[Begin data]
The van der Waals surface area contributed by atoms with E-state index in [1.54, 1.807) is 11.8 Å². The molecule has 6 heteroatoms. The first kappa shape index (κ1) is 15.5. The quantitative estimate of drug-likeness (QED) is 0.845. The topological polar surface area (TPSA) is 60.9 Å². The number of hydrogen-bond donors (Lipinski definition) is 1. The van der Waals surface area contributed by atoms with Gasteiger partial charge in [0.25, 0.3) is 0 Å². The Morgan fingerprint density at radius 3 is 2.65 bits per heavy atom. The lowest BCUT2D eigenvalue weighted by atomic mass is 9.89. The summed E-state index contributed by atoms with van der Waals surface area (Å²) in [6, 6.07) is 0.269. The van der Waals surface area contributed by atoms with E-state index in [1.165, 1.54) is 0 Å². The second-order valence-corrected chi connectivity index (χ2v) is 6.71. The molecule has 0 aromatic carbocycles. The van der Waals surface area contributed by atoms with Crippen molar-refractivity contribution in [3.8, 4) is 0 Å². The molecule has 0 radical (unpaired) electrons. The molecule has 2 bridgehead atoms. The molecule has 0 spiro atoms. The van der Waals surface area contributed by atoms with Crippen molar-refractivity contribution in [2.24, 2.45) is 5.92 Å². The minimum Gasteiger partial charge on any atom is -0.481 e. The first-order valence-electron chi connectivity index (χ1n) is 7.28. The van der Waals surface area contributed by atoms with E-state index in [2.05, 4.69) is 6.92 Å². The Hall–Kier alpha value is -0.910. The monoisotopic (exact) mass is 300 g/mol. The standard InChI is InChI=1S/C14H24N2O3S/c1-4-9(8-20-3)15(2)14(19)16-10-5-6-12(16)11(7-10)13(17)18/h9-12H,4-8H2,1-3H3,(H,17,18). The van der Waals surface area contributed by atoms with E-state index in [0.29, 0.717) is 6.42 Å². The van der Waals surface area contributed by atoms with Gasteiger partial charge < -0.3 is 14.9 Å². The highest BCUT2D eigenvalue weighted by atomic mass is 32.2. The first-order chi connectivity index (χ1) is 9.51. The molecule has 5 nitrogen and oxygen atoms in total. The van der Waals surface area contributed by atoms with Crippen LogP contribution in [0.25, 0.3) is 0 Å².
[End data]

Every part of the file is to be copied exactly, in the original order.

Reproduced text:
The van der Waals surface area contributed by atoms with E-state index in [1.54, 1.807) is 11.8 Å². The molecule has 6 heteroatoms. The first kappa shape index (κ1) is 15.5. The quantitative estimate of drug-likeness (QED) is 0.845. The topological polar surface area (TPSA) is 60.9 Å². The number of hydrogen-bond donors (Lipinski definition) is 1. The van der Waals surface area contributed by atoms with Gasteiger partial charge in [0.25, 0.3) is 0 Å². The Morgan fingerprint density at radius 3 is 2.65 bits per heavy atom. The lowest BCUT2D eigenvalue weighted by atomic mass is 9.89. The summed E-state index contributed by atoms with van der Waals surface area (Å²) in [6, 6.07) is 0.269. The van der Waals surface area contributed by atoms with E-state index in [1.165, 1.54) is 0 Å². The second-order valence-corrected chi connectivity index (χ2v) is 6.71. The molecule has 0 aromatic carbocycles. The van der Waals surface area contributed by atoms with Crippen molar-refractivity contribution in [3.8, 4) is 0 Å². The molecule has 0 radical (unpaired) electrons. The molecule has 2 bridgehead atoms. The molecule has 0 spiro atoms. The van der Waals surface area contributed by atoms with Crippen molar-refractivity contribution in [2.24, 2.45) is 5.92 Å². The minimum Gasteiger partial charge on any atom is -0.481 e. The first-order valence-electron chi connectivity index (χ1n) is 7.28. The van der Waals surface area contributed by atoms with E-state index in [2.05, 4.69) is 6.92 Å². The Hall–Kier alpha value is -0.910. The monoisotopic (exact) mass is 300 g/mol. The standard InChI is InChI=1S/C14H24N2O3S/c1-4-9(8-20-3)15(2)14(19)16-10-5-6-12(16)11(7-10)13(17)18/h9-12H,4-8H2,1-3H3,(H,17,18). The van der Waals surface area contributed by atoms with E-state index in [0.29, 0.717) is 6.42 Å². The van der Waals surface area contributed by atoms with Gasteiger partial charge < -0.3 is 14.9 Å². The highest BCUT2D eigenvalue weighted by atomic mass is 32.2. The first-order chi connectivity index (χ1) is 9.51. The molecule has 5 nitrogen and oxygen atoms in total. The van der Waals surface area contributed by atoms with Crippen LogP contribution in [0.25, 0.3) is 0 Å².